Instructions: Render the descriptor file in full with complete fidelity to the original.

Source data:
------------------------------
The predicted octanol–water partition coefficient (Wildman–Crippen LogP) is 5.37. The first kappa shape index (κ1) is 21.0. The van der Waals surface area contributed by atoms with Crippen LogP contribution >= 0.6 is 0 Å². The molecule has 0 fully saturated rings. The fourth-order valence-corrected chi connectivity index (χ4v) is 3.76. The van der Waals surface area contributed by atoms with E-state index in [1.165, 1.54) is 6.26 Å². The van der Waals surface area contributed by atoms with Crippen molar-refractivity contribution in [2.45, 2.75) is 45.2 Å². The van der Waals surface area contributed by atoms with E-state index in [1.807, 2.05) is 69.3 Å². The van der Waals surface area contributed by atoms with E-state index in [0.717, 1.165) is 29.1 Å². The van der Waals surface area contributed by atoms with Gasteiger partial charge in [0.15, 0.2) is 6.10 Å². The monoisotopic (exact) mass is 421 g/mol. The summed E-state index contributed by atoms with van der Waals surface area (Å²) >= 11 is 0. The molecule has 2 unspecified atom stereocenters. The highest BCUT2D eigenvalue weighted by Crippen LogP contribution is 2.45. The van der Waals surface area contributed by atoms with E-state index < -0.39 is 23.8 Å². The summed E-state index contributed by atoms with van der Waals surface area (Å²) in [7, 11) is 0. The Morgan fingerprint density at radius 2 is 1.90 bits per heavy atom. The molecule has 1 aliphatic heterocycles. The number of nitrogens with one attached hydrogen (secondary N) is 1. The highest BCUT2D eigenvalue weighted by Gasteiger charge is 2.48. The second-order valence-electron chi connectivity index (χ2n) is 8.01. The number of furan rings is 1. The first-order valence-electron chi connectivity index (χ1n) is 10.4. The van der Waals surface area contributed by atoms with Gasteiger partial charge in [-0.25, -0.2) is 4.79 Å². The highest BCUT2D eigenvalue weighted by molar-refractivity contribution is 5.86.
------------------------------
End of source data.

The predicted octanol–water partition coefficient (Wildman–Crippen LogP) is 5.37. The first kappa shape index (κ1) is 21.0. The van der Waals surface area contributed by atoms with Crippen LogP contribution >= 0.6 is 0 Å². The molecule has 0 fully saturated rings. The fourth-order valence-corrected chi connectivity index (χ4v) is 3.76. The van der Waals surface area contributed by atoms with E-state index in [1.165, 1.54) is 6.26 Å². The van der Waals surface area contributed by atoms with Crippen molar-refractivity contribution in [2.45, 2.75) is 45.2 Å². The van der Waals surface area contributed by atoms with E-state index in [1.807, 2.05) is 69.3 Å². The van der Waals surface area contributed by atoms with E-state index in [0.717, 1.165) is 29.1 Å². The van der Waals surface area contributed by atoms with Gasteiger partial charge in [0.15, 0.2) is 6.10 Å². The monoisotopic (exact) mass is 421 g/mol. The summed E-state index contributed by atoms with van der Waals surface area (Å²) >= 11 is 0. The molecule has 2 unspecified atom stereocenters. The highest BCUT2D eigenvalue weighted by Crippen LogP contribution is 2.45. The van der Waals surface area contributed by atoms with E-state index < -0.39 is 23.8 Å². The summed E-state index contributed by atoms with van der Waals surface area (Å²) in [7, 11) is 0. The Morgan fingerprint density at radius 2 is 1.90 bits per heavy atom. The molecule has 1 aliphatic heterocycles. The number of nitrogens with one attached hydrogen (secondary N) is 1. The highest BCUT2D eigenvalue weighted by Gasteiger charge is 2.48. The second-order valence-electron chi connectivity index (χ2n) is 8.01. The number of furan rings is 1. The first-order valence-electron chi connectivity index (χ1n) is 10.4. The van der Waals surface area contributed by atoms with Gasteiger partial charge in [-0.25, -0.2) is 4.79 Å². The highest BCUT2D eigenvalue weighted by molar-refractivity contribution is 5.86.